Unemployment climbs to 5-year high of 6.1 percent
JEANNINE AVERSA | 9/17/2008, 5:12 a.m.
WASHINGTON — The nation’s unemployment rate bolted above the psychologically important 6 percent level last month for the first time in five years — and it’s likely to go even higher in the months ahead, possibly throwing the economy into a tailspin as Americans pick a new president.
A blizzard of pink slips propelled the jobless rate from 5.7 percent in July to 6.1 percent in August, the Labor Department reported earlier this month. Such a sharp increase is usually a strong recession warning, and it dashed investors’ hopes for a late-year recovery.
By historical standards, the country is far from the employment carnage seen more than two decades ago, when unemployment climbed above 10 percent during President Ronald Reagan’s first term in the early 1980s.
Still, some groups are being hit harder than others. The jobless rate for blacks jumped to 10.6 percent last month, the highest since late 2005. The unemployment rate for Hispanics rose to 8 percent, a five-year high.
Worried about the economy and their own business prospects, employers cut payrolls by 84,000 in August, marking the eighth straight month of losses.
So far this year, a staggering 605,000 jobs have vanished — slightly less than the population of Alaska. The economy needs to generate more than 100,000 new jobs per month for employment to remain stable.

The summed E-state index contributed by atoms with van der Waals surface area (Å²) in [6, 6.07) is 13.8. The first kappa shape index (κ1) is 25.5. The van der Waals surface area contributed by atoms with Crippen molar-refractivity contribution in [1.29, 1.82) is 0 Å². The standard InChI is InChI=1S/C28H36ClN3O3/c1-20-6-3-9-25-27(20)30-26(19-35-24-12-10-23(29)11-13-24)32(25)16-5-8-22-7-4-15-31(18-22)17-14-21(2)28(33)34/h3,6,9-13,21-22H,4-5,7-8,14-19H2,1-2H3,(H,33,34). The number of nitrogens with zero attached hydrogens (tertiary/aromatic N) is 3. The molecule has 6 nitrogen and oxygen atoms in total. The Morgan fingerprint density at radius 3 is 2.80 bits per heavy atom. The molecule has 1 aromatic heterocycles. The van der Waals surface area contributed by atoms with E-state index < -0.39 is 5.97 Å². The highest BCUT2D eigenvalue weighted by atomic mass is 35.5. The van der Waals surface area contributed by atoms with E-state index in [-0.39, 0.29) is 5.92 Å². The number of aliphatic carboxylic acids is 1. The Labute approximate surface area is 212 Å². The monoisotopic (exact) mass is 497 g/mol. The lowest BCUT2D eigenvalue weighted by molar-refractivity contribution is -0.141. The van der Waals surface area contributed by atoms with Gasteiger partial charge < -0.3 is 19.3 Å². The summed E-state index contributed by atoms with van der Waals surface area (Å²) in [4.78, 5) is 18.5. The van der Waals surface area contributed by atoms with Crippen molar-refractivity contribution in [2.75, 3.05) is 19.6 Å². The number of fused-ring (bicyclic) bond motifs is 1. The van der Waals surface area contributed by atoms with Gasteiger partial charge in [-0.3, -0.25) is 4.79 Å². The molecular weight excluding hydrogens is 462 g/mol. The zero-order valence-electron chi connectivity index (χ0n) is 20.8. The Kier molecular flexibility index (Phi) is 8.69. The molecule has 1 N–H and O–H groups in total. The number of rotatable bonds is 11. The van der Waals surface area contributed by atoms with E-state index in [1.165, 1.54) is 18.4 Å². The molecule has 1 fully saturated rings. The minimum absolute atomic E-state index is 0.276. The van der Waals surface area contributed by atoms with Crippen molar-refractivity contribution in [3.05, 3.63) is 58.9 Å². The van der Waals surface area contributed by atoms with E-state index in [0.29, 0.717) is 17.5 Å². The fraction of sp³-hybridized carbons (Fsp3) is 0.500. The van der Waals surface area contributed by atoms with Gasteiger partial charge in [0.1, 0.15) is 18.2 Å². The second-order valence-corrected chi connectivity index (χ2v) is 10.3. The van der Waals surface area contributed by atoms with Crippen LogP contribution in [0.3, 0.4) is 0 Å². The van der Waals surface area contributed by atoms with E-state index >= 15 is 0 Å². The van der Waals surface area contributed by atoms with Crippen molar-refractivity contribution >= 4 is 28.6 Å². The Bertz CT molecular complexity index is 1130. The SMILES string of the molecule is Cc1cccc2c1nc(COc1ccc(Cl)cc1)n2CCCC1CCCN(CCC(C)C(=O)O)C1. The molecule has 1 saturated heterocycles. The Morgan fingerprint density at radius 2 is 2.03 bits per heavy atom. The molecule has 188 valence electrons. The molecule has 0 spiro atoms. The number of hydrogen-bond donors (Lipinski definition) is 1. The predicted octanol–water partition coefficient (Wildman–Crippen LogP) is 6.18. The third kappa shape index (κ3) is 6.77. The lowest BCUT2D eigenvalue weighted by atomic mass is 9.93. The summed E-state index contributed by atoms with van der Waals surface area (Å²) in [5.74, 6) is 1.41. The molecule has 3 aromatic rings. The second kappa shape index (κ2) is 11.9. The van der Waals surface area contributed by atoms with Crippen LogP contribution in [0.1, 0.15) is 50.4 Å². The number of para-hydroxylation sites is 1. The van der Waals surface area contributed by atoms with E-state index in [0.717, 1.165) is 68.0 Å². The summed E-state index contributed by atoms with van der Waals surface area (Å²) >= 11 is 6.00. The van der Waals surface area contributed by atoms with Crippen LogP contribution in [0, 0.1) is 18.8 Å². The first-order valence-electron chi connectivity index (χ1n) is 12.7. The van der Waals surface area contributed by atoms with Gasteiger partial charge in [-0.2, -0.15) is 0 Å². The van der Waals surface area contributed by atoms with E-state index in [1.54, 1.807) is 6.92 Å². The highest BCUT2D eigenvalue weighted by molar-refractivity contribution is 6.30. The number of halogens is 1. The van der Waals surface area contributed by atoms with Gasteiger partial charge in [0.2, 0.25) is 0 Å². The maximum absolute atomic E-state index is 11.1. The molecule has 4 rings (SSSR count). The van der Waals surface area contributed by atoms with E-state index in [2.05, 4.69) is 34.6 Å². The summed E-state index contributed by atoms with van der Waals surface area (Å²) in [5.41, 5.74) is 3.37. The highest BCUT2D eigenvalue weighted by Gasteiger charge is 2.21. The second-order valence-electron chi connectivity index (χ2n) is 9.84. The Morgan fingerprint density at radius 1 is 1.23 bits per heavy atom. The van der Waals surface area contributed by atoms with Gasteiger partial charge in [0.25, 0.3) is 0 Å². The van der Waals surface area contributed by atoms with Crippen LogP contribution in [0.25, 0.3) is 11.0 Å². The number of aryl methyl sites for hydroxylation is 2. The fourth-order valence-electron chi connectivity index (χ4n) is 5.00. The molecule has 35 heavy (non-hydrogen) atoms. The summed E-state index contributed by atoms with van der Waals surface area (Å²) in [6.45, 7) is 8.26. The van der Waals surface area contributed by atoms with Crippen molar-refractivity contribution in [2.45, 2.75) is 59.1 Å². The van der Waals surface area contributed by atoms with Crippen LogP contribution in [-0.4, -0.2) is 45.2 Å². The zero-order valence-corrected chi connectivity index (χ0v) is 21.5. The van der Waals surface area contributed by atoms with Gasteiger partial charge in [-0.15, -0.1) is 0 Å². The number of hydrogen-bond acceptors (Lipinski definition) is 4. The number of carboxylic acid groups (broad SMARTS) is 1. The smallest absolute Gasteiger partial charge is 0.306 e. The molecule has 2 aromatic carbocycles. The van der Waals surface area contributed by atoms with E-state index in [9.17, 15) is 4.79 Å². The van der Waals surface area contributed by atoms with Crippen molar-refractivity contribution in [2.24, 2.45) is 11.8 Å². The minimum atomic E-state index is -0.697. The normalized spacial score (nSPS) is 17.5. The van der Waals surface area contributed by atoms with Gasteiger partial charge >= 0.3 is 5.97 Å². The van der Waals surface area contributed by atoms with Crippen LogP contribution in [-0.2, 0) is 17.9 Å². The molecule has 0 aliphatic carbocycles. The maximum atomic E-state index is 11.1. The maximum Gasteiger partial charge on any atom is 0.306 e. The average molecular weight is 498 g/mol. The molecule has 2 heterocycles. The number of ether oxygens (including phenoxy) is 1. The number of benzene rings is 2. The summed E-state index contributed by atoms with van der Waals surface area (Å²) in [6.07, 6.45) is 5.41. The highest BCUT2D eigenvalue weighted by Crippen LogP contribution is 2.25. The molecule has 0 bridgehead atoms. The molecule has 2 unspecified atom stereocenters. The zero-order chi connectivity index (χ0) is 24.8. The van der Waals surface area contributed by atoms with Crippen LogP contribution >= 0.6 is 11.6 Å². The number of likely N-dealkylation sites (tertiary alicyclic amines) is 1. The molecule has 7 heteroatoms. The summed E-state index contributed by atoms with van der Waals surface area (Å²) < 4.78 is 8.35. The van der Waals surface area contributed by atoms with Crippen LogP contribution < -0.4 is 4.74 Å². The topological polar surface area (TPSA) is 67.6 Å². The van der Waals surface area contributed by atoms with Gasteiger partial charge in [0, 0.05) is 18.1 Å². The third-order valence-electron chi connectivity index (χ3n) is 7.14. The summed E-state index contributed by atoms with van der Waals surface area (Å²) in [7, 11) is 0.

“While the candidates and the delegates were focused on who is going to be the next president, millions of Americans were wondering who was going to provide them with their next paycheck,” National Urban League President and CEO Marc H. Morial wrote in a recent column.
“There’s no doubt about it, we are in a recession,” he continued. “Unemployment continues to rise, consumer spending continues to fall, the housing market is in real trouble and it’s tougher than ever to get a bank loan.”
Richard Yamarone, economist at Argus Research, feared that the jobless rate would cause consumers and businesses to “move from a moderately concerned stage to outright fear” and reduce their spending even more.
A toxic trio of housing, credit and financial problems has badly shaken the economy, and the crisis shows no signs of letting up. It’s the public’s top worry, and many experts believe the situation will get worse before it gets better.
The unemployment increase means many companies will feel pressure to reduce their business investments — either in capital projects or hiring — for the rest of the year.
“Mix business caution with consumer exhaustion and you have a recipe for a real recession,” said Terry Connelly, dean of Golden Gate University’s Ageno School of Business.
At an unemployment center in St. Louis, Kimbel Adams could recite the exact date he was let go from his job as a hospital security guard — April 8. Since then, he has applied for 10 or 15 jobs, with little luck.
“Most of the jobs you can get, it’s hard to make a living off. I could always work at a fast food restaurant and struggle to pay the bills,” Adams said.